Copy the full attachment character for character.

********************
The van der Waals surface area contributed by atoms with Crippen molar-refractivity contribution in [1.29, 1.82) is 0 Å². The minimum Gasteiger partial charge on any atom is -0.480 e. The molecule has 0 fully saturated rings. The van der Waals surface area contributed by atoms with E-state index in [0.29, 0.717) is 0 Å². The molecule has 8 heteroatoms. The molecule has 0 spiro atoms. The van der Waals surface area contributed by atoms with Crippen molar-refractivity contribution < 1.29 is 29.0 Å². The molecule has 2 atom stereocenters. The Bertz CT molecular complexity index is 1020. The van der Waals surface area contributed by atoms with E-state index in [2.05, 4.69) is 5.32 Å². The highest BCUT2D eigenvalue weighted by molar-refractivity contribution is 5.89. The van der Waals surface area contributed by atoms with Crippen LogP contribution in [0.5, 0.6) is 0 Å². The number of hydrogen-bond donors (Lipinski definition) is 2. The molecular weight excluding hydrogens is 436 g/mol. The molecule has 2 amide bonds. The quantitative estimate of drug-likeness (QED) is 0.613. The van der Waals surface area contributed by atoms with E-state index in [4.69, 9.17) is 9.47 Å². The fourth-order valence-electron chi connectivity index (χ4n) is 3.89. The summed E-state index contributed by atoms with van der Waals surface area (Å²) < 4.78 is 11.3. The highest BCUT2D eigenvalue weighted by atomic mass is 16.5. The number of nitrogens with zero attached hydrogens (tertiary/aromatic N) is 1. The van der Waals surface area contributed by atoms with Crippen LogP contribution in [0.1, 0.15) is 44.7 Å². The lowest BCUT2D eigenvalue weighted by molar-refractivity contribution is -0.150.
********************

The van der Waals surface area contributed by atoms with Crippen molar-refractivity contribution in [1.29, 1.82) is 0 Å². The minimum Gasteiger partial charge on any atom is -0.480 e. The molecule has 0 fully saturated rings. The van der Waals surface area contributed by atoms with E-state index in [0.29, 0.717) is 0 Å². The molecule has 8 heteroatoms. The molecule has 0 spiro atoms. The van der Waals surface area contributed by atoms with Crippen molar-refractivity contribution < 1.29 is 29.0 Å². The molecule has 2 atom stereocenters. The Bertz CT molecular complexity index is 1020. The van der Waals surface area contributed by atoms with E-state index in [2.05, 4.69) is 5.32 Å². The highest BCUT2D eigenvalue weighted by molar-refractivity contribution is 5.89. The van der Waals surface area contributed by atoms with Crippen LogP contribution in [0.5, 0.6) is 0 Å². The number of hydrogen-bond donors (Lipinski definition) is 2. The molecular weight excluding hydrogens is 436 g/mol. The molecule has 2 amide bonds. The quantitative estimate of drug-likeness (QED) is 0.613. The van der Waals surface area contributed by atoms with E-state index in [4.69, 9.17) is 9.47 Å². The fourth-order valence-electron chi connectivity index (χ4n) is 3.89. The summed E-state index contributed by atoms with van der Waals surface area (Å²) < 4.78 is 11.3. The highest BCUT2D eigenvalue weighted by atomic mass is 16.5. The number of nitrogens with zero attached hydrogens (tertiary/aromatic N) is 1. The van der Waals surface area contributed by atoms with Crippen LogP contribution in [0.1, 0.15) is 44.7 Å². The lowest BCUT2D eigenvalue weighted by molar-refractivity contribution is -0.150.